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Buddhism and the Definition of Religion

Martin Southwold
Man
New Series, Vol. 13, No. 3 (Sep., 1978), pp. 362-379
DOI: 10.2307/2801935
Stable URL: http://www.jstor.org/stable/2801935
Page Count: 18
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Buddhism and the Definition of Religion
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Abstract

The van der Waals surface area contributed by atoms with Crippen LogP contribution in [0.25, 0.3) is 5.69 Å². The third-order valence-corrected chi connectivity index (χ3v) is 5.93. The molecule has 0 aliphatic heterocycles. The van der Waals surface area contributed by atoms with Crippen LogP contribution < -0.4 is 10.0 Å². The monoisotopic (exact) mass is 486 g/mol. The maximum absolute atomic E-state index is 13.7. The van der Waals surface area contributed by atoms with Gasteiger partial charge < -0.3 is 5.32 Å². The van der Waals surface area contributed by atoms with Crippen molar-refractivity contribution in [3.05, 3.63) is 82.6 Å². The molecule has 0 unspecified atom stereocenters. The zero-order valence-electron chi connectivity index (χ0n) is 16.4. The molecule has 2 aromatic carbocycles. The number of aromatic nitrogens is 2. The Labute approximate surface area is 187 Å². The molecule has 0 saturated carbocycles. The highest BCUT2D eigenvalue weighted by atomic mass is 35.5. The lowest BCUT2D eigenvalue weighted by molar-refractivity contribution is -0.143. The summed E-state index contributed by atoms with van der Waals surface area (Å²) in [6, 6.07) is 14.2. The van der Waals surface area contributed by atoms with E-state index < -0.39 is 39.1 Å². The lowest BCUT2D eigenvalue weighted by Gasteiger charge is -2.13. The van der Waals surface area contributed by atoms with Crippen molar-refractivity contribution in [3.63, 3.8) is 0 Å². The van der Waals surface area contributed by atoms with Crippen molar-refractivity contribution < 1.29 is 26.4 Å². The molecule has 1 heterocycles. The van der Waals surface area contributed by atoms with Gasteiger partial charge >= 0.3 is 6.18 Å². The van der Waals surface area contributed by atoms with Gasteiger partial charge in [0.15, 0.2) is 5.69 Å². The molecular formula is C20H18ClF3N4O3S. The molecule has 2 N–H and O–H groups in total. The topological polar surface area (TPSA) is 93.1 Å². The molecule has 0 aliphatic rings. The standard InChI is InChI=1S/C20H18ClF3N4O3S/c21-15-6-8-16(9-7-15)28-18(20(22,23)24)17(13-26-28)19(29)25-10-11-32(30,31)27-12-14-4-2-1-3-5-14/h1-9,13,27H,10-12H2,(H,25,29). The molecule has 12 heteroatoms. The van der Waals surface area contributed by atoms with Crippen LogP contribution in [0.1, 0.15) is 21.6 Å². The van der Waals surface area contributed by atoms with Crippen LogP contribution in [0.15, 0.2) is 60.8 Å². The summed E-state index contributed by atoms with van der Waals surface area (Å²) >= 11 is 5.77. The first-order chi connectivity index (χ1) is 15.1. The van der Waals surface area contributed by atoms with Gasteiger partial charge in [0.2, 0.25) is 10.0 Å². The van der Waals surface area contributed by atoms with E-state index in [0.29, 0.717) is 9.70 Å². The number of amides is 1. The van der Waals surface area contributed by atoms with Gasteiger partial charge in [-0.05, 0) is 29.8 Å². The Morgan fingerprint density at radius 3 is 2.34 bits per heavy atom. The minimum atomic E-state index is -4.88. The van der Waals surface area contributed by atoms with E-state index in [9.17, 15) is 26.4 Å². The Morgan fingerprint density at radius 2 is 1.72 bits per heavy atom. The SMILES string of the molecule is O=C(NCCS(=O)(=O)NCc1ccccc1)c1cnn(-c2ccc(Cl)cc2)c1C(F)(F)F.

The ethnography of practical Buddhism in Sri Lanka shows that theistic-type definitions and conceptions of religion are inadequate, as Durkheim argued. It is futile to follow Durkheim in seeking a better definition, as all such definitions must fail because religion is a polythetic class. The fact that it is a polythetic class is positively significant: it suggests that a religion is a compound of diverse elements. We should seek to understand why religions are compounded as they are. Buddhist cultures are particularly relevant because the compounding takes an unusual form. It is argued that Buddhism, though non-theistic, resembles other religions in depending on mystical notions; it is shown how this contributes to understanding the social functions of religions. Nevertheless dependence on mystical notions may not be fundamental for explaining religious behaviour.

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